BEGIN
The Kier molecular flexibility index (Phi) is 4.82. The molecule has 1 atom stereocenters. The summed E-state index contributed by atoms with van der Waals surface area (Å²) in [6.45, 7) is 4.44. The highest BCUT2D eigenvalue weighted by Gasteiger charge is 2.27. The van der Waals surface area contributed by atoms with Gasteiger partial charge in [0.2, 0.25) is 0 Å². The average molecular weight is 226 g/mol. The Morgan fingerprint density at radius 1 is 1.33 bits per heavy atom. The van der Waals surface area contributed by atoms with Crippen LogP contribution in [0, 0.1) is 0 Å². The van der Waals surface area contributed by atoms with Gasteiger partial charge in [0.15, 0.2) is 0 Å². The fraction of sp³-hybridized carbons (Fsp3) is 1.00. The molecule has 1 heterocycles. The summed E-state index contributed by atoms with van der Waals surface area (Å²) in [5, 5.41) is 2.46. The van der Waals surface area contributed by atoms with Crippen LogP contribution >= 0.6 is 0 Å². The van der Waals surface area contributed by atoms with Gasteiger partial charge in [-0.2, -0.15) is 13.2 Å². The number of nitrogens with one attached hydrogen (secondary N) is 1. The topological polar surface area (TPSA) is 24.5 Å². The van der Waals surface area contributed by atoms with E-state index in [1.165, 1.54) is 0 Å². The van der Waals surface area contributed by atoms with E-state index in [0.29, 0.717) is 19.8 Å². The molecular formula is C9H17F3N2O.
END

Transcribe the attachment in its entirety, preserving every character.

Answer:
The Kier molecular flexibility index (Phi) is 4.82. The molecule has 1 atom stereocenters. The summed E-state index contributed by atoms with van der Waals surface area (Å²) in [6.45, 7) is 4.44. The highest BCUT2D eigenvalue weighted by Gasteiger charge is 2.27. The van der Waals surface area contributed by atoms with Gasteiger partial charge in [0.2, 0.25) is 0 Å². The average molecular weight is 226 g/mol. The Morgan fingerprint density at radius 1 is 1.33 bits per heavy atom. The van der Waals surface area contributed by atoms with Crippen LogP contribution in [0, 0.1) is 0 Å². The van der Waals surface area contributed by atoms with Gasteiger partial charge in [0.15, 0.2) is 0 Å². The fraction of sp³-hybridized carbons (Fsp3) is 1.00. The molecule has 1 heterocycles. The summed E-state index contributed by atoms with van der Waals surface area (Å²) in [5, 5.41) is 2.46. The van der Waals surface area contributed by atoms with Crippen LogP contribution >= 0.6 is 0 Å². The van der Waals surface area contributed by atoms with Gasteiger partial charge in [-0.2, -0.15) is 13.2 Å². The number of nitrogens with one attached hydrogen (secondary N) is 1. The topological polar surface area (TPSA) is 24.5 Å². The van der Waals surface area contributed by atoms with E-state index in [1.165, 1.54) is 0 Å². The van der Waals surface area contributed by atoms with E-state index in [0.29, 0.717) is 19.8 Å². The molecular formula is C9H17F3N2O.